I Take It Back!

Frustration is being on the line with an automated phone system; starting to enter requested information; pressing “#” instead of “9” or “5” instead of “4”; and then having to listen to the computerized voice rub it in that “that is not a valid selection” or “we have no record of that account.” Particularly when you make the mistake near the end of a long string of numbers and realize it the instant you do it. You wouldn’t think it would be that hard to program in a “cancel that last digit” option, would you?

It would be even better if our mouths could be programmed with a “cancel that last sentence” option. Many of us have known the agony of saying something we would give anything to take back. It doesn’t have to be anything as tragic as the person who shouts “I hope you never come back” in a moment of blind anger, and learns two hours later that a car crash has made that “hope” reality. Sensitive, perfectionistic types can hate themselves all week over saying anything remotely embarrassing–or over saying too much, period. No matter that everyone else who heard it forgot about it in fifteen seconds; it plays over and over in the speaker’s head, taunting her with “You made a fool of yourself; you always make a fool of yourself; you must be a fool.”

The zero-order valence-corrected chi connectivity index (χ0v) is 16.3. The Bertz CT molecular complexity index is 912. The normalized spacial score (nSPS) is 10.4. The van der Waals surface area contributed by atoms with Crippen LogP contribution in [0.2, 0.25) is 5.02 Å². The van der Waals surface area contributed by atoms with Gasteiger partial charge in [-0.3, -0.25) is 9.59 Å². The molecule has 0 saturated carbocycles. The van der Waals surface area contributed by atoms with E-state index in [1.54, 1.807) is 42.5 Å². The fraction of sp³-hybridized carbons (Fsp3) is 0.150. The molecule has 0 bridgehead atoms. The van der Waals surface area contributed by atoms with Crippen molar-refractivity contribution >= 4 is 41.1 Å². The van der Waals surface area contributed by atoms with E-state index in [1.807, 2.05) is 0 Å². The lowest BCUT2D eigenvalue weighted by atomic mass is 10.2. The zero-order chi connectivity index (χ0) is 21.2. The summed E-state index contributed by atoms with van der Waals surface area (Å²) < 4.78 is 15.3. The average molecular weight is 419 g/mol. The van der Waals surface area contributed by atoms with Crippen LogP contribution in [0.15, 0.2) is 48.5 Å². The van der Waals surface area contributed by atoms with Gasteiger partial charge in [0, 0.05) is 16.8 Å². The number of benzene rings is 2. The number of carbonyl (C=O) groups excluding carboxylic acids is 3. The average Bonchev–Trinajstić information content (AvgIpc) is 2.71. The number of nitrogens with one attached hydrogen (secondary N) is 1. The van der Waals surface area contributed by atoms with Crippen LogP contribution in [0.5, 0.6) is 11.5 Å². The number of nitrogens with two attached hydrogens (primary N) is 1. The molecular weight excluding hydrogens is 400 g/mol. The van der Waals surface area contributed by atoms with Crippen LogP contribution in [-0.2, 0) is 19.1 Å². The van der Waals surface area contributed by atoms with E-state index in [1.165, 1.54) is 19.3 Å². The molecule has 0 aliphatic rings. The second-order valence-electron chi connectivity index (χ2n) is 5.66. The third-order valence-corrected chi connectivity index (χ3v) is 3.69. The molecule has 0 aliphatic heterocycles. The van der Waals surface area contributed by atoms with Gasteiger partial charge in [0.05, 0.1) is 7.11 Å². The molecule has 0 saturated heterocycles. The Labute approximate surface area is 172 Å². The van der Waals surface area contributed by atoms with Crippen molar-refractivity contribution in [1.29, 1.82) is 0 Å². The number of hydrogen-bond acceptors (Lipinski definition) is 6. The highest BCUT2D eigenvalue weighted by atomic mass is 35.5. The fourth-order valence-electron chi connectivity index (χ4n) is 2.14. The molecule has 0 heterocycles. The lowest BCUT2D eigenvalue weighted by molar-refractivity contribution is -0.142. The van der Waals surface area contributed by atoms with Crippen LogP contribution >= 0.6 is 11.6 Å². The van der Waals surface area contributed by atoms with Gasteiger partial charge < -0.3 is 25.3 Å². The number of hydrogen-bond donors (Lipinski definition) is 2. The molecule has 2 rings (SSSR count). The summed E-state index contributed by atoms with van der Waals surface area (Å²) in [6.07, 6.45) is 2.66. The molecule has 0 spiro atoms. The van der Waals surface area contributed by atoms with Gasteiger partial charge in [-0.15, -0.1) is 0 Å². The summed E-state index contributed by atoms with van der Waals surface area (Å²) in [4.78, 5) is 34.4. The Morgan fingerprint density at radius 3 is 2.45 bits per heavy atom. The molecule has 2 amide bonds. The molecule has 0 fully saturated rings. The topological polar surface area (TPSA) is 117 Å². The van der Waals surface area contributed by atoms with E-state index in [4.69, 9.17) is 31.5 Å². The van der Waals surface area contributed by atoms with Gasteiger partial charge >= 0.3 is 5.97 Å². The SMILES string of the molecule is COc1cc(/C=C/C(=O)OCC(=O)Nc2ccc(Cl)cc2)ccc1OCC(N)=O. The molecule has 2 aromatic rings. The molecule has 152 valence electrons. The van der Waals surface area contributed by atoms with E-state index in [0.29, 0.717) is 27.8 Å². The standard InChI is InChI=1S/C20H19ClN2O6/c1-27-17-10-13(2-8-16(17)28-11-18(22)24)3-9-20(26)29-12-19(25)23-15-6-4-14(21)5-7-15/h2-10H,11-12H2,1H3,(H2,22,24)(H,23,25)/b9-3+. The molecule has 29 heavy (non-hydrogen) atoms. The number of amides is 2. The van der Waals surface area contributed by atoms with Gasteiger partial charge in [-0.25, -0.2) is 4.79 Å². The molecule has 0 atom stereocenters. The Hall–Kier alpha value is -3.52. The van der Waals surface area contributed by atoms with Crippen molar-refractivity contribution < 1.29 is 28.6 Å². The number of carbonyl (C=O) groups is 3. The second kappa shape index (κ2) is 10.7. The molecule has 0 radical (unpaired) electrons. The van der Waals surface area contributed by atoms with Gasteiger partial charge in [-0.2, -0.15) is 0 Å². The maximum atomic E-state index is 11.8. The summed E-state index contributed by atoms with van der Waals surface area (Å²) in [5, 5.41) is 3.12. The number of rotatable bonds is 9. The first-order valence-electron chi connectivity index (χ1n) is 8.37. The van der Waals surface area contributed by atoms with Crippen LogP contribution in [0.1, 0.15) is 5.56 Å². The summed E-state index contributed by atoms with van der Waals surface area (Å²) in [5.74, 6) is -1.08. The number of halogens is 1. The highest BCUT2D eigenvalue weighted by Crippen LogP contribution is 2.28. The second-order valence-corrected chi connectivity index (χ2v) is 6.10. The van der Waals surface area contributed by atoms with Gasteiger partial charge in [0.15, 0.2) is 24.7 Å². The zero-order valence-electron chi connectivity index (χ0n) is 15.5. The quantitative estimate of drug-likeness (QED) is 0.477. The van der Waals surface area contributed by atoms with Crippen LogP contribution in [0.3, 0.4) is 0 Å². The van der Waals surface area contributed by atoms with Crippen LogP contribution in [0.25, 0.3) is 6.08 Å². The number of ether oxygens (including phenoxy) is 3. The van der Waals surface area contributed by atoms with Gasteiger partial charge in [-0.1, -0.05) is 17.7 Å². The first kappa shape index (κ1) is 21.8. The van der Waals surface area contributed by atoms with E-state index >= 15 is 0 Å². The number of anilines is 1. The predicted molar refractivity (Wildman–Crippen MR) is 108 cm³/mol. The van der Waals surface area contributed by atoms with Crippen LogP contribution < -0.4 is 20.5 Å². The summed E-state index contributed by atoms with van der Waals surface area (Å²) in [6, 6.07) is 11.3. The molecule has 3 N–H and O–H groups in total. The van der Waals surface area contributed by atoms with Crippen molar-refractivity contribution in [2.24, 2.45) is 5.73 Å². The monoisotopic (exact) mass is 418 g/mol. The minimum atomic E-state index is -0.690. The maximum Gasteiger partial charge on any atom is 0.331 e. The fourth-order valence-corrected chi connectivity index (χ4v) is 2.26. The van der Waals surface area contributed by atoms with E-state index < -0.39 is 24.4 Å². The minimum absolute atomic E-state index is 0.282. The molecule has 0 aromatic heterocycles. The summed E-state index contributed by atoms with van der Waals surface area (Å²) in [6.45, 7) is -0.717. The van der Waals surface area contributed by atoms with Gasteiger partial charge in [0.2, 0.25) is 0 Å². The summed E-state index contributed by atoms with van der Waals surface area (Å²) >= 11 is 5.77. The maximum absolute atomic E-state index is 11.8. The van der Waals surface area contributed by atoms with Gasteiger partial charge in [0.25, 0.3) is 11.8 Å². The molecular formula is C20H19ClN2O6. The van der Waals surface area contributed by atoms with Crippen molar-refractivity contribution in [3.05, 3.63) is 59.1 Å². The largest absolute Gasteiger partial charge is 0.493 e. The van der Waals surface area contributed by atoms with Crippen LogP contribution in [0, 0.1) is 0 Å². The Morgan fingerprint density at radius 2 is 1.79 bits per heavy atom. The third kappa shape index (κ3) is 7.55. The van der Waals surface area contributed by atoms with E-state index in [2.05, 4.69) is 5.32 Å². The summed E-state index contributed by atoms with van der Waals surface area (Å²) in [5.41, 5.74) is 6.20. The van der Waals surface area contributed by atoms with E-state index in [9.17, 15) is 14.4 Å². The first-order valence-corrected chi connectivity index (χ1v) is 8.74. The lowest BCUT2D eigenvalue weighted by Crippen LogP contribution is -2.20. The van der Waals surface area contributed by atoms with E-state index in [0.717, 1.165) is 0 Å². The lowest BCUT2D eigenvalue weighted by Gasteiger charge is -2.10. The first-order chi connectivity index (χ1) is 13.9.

Granted that Jesus Himself said “men will have to give account on the day of judgment for every careless word they have spoken” (Mt. 12:36), in context He seems to have been thinking more of words nourished by consistently evil thoughts than of the occasional “foot in the mouth.” Not that the tactless or impatient remark doesn’t have roots in embedded sin (most of us would kick ourselves in the teeth considerably less often if our regular thoughts were more loving and unselfish), but sometimes tormenting ourselves over “having said that” is worse. It implies that we should be strong enough to always do the right thing on our own; moreover, it suggests that punishing ourselves is a better option than seeking God’s forgiveness, and that our perspective on the seriousness of our actions is more valuable than His. It’s strange how many things we judge “too unimportant to bother God about” but important enough to seriously bother ourselves about. A true understanding of God’s grace means that we accept our need for Him in all situations, and understand that He wants to be deeply involved in every aspect of our lives.

Even pressing the wrong phone key can be an opportunity to let Him teach us patience–and, just maybe, build up some immunity to the torture of future guilt trips.

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